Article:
Monday, March 21, 2016
South Fork Hikers:
I've been hearing that some of our hikes could be more achievement oriented. It does appear that some of us are getting on in years, but still want to act as if we haven't yet given up our health and strength. To do that, we may have the urge to attack some of those high peaks now — better sooner than later.
Here are some initial ideas for the program.
First, the targets and conditions: Assuming that we won't hurry into the snow nor climb into clouds, we can choose 6 peaks of 14,000 or so. If we're lucky, we could possibly ascend as many as 10. The schedule below is one of hope for good weather. We will not take hikes into areas of seriously threatening storms nor other dangerous conditions.
Sprightly Spring hikes in May & early June
As soon as the snow allows, we can plan on conditioning, assuming "normal" weather and snow melt.
I recommend at least two prep hikes per week to beat peak fatigue—once with group; one on your own.
Running will help a lot.
Spend some exertion time at altitude of 11,000' or more, moving vigorously.
Trot up hills as you breathe vigorously.
Mid June: a quickie up a 12,000 heavy breather such as Del Norte Peak or Pool Table Mountain
Followup the next week: Sentinel or other nearby
Later June: a 13,000' peak such as Bennett Peak
Early July: another 13,000': Baldy Cinco
1. 1 or 2 Then: either Handies Peak or the two peaks Red Cloud and Sunshine (Probably an overnight in Lake City).
2. again July again: Uncompahgre Peak or Wetterhorn (weather here is touchy; (Have an overnight or very early start).
3. July: Mt. Princeton or one of the Ute Peaks, e.g. Shavano, or Tabauache
4. August: Mt. Elbert (Colorado's tallest). We've had pleasant camping here on the night before. Cabins are nearby.
5+. One of our neighbors made it up 4 peaks in one day last summer, all of them clustered north of Fairplay and west of Alma.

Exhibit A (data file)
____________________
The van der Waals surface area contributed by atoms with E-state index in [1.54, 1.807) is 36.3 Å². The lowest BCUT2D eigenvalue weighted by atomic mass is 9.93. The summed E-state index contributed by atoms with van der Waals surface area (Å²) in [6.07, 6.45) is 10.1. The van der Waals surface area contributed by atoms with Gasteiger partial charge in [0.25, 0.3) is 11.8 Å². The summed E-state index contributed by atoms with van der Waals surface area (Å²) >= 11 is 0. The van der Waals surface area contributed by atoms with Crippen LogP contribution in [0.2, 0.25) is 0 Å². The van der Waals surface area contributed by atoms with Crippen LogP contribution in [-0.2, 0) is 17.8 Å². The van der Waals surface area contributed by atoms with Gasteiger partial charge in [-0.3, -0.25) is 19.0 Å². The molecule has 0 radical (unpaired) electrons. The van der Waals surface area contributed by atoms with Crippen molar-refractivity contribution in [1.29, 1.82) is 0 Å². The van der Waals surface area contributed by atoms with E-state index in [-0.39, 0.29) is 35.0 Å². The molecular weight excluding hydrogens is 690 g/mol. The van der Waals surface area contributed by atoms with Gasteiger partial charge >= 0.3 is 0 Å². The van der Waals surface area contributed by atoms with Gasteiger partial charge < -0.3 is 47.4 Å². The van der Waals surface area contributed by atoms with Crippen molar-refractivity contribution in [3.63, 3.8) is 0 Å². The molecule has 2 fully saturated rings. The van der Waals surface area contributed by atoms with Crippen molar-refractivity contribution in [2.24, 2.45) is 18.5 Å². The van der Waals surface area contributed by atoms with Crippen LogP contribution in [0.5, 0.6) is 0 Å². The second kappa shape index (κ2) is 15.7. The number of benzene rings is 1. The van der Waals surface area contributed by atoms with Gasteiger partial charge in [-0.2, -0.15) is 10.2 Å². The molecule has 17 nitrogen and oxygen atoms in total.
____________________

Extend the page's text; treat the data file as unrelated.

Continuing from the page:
(He was about 83 or 84 then.) That would be an overnight trip (maybe 2 nights).
Sleeping campground is at 12,000'; bring a tent and warm sleeping bag and food (high clearance vehicle will make it!)
The peaks are Democrat, Cameron , Lincoln, and Bross ( Weather likely to keep us from all 4).
None of these peaks is dangerous in good weather. Likewise, none are perfectly safe. For example, Bross is a persistent seducer of descenders; don't go back to camp down the seductive rock-slides. If you understand the word "slide" you get the idea.
Please don't be a last-minute insistent hiker. Be strong physically and ready to carry me down in case of slippage, as I enter my 81st year.
This is a first version of the program. Your comments and adjustments are welcome. People just in off the prairies are welcome to the preparations. Those who show up in early July with your slippers or tennys on might enjoy another group more than this program.
Questions/information: Doug Knudson 719-873-5239
11 hikers stepped lively on a gentle gravel road from Agua Ramon village up to the cross we'll see again on Easter morning (6:15 a.m.), maybe a morning as spectacular as today's sunrise (1st picture)
We live in a colorful land, especially at sunrise.
San Jose Church--our starting point
The lucky eleven in front of Agua Ramon Mtn.
The Juniper berries are abundant and tasty.
The third of the Agua Ramon peaks
Artistic form of a pinyon pine
Bless the seekers of the cross. Rev. Benjamin Wiles was with
us and will be in the same place early Sunday morning.
Across the Rio Grande Valley—Del Norte Peak + snow.
Next Monday, Eve will lead your hike (or snowshoe?), leaving the Visitor Center at 10:00 a.m.
Monday, March 14, 2016
A family a foot
San Juans from Monte Vista Wildlife Refuge
Year's flattest hike
Water for birds
Sangre de Cristos
We're still hiking every Monday Morning at 10:00 a.m. We
charge ahead at no charge to you. Meet us at the S.Fork
Visitor Center. We're getting old, but hope you'll be patient
We will have a few big mountain climbs in late June or
early July. Meanwhile, we'll stroll along in spring-time.
Info: Doug Knudson 719-873-5239